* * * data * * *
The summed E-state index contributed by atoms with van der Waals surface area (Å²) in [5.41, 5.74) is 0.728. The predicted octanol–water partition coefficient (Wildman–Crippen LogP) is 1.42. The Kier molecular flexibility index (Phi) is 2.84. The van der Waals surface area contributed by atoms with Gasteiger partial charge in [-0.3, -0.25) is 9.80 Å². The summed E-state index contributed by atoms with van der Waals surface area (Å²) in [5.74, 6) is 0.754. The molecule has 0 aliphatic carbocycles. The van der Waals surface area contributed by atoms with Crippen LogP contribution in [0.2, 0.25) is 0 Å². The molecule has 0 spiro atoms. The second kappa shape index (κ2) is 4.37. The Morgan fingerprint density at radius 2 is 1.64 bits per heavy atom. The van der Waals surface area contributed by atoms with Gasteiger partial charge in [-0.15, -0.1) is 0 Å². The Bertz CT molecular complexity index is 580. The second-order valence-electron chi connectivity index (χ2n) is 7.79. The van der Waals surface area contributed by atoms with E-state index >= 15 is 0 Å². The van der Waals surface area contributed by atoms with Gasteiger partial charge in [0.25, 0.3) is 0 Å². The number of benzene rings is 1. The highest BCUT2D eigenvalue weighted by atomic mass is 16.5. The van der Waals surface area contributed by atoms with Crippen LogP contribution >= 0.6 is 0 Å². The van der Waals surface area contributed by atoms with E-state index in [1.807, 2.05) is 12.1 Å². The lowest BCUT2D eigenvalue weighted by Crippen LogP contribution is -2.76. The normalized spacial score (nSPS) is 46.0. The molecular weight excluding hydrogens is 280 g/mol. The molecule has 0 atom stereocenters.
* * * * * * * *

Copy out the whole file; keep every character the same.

The summed E-state index contributed by atoms with van der Waals surface area (Å²) in [5.41, 5.74) is 0.728. The predicted octanol–water partition coefficient (Wildman–Crippen LogP) is 1.42. The Kier molecular flexibility index (Phi) is 2.84. The van der Waals surface area contributed by atoms with Gasteiger partial charge in [-0.3, -0.25) is 9.80 Å². The summed E-state index contributed by atoms with van der Waals surface area (Å²) in [5.74, 6) is 0.754. The molecule has 0 aliphatic carbocycles. The van der Waals surface area contributed by atoms with Crippen LogP contribution in [0.2, 0.25) is 0 Å². The molecule has 0 spiro atoms. The second kappa shape index (κ2) is 4.37. The Morgan fingerprint density at radius 2 is 1.64 bits per heavy atom. The van der Waals surface area contributed by atoms with Gasteiger partial charge in [-0.15, -0.1) is 0 Å². The Bertz CT molecular complexity index is 580. The second-order valence-electron chi connectivity index (χ2n) is 7.79. The van der Waals surface area contributed by atoms with E-state index >= 15 is 0 Å². The van der Waals surface area contributed by atoms with Gasteiger partial charge in [0.25, 0.3) is 0 Å². The number of benzene rings is 1. The highest BCUT2D eigenvalue weighted by atomic mass is 16.5. The van der Waals surface area contributed by atoms with Crippen LogP contribution >= 0.6 is 0 Å². The van der Waals surface area contributed by atoms with E-state index in [1.807, 2.05) is 12.1 Å². The lowest BCUT2D eigenvalue weighted by Crippen LogP contribution is -2.76. The normalized spacial score (nSPS) is 46.0. The molecular weight excluding hydrogens is 280 g/mol. The molecule has 0 atom stereocenters.